I'm not trying to be cagey here. I'm suggesting that even someone like Skousen -- a brilliant man, thoroughly trained in linguistics and intimately familiar with the Book of Mormon's original text -- cannot find the evidence needed to put together an argument for ancientness that will pass scholarly muster. And if he can't find it, it's probably just not there.

Unknown said...

Quantum, what in the world are you saying? Those of us who accept the BoM's 19th-century origins cite all kinds of empirical evidence. To name a few examples:

-- KJV passages in the BoM
-- View of the Hebrews and other texts indicating widespread interest in Native Ameican origins
-- Joseph Smith joining the Masons
-- The Morgan Affair


These are all "hard facts." Sure, we have to speculate about (say) exactly how Smith might have accessed a Bible, but what of that? Apologists engage in plenty of speculation themselves, and necessarily so. No historical argument manages to (or is even expected to) account for every single detail of a historical event, for the simple reason that the historical archive is always incomplete.

Your stress here on empirical evidence seems particularly bizarre considering that apologists feel so free to make text-based arguments about books known to us only in translation. Well, except for the Book of Abraham. In this case we do have the original papyrus, and guess what? It turns out not to be from the hand of Abraham but a common funerary text! But hey, no problem -- the Church simply decides this text is not to be approached empirically! Instead, the apologists start speculating like crazy: maybe the papyri served as a spiritual catalyst, maybe Smith was using "translation" to mean "inspiration," maybe this, maybe that.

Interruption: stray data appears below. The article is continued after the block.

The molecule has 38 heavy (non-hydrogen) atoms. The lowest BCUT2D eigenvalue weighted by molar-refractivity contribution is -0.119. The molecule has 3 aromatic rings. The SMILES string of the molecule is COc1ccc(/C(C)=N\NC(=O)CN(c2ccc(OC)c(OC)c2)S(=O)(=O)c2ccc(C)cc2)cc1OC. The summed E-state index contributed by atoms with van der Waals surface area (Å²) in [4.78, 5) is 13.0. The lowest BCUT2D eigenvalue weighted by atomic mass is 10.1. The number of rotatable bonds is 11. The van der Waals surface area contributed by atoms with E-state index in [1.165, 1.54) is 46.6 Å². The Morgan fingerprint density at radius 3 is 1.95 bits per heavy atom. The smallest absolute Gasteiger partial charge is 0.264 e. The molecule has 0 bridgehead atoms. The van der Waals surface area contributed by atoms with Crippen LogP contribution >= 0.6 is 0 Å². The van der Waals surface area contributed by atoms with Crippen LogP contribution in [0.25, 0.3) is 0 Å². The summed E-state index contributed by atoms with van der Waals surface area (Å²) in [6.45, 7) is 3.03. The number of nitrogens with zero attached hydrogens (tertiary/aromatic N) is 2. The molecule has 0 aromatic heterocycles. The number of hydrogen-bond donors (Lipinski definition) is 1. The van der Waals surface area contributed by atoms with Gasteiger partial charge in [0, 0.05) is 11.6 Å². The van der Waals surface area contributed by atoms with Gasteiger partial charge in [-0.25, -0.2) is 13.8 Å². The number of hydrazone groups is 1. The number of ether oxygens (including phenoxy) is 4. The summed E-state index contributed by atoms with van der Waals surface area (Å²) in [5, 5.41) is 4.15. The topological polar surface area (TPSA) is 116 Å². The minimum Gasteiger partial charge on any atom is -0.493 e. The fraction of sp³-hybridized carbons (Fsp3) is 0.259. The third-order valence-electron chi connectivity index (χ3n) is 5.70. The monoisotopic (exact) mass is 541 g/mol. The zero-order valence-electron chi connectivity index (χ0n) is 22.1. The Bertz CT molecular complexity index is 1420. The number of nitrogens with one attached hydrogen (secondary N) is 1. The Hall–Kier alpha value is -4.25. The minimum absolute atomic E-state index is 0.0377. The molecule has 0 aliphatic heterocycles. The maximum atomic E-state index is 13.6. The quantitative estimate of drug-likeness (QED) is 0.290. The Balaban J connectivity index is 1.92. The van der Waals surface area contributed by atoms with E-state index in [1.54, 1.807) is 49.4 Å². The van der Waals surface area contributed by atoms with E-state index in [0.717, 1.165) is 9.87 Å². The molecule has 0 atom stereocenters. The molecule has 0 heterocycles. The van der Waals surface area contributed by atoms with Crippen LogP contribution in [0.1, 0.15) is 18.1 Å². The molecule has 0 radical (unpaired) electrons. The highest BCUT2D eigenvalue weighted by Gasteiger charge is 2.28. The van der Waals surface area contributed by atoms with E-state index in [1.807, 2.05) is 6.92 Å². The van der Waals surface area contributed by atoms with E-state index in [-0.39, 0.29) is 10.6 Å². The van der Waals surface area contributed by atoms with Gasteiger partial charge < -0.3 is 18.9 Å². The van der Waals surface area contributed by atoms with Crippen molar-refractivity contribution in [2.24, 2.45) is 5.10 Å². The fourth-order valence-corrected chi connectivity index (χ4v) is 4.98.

Funny how that works.

flying fig said...

"How could God allow errors or imperfections to creep into His holy word? "
Jeff, I appreciate your update and agree with you that God uses our flaws and imperfections to complete his work. I can see how human translators could mess up God's inspired word through the years. The part I have a hard time believing is a perfect God dictating those same errors and imperfections directly back to Smith.
After all, wasn't Smith chosen to bring a restoration of the gospel? To clear up confusion? Why would God then dictate mistranslations and errors to Smith?

Anonymous said...


This historical evidence and analysis that you boast of is geared toward one goal: support the claim that an angel told Smith to dig up a buried book and then Smith used a rock to read what was on that book, which was immediately taken back by the angel.

So, as you can see, you are not the one in this discussion that has the traditional methods of research and analysis on your side, because all your efforts are employed to prove the unprovable. Short of words suddenly showing up again on that rock in Salt Lake City, there is not going to be any solid evidence that finally proves your argument in any objective way. And your leaders have said so. This evidence is never going to turn up.

It is amusing that you accuse the critics of resorting to unempirical approaches when you have been informed by your leaders that there is no such thing available for your testimony.

Anonymous said...
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James Anglin said...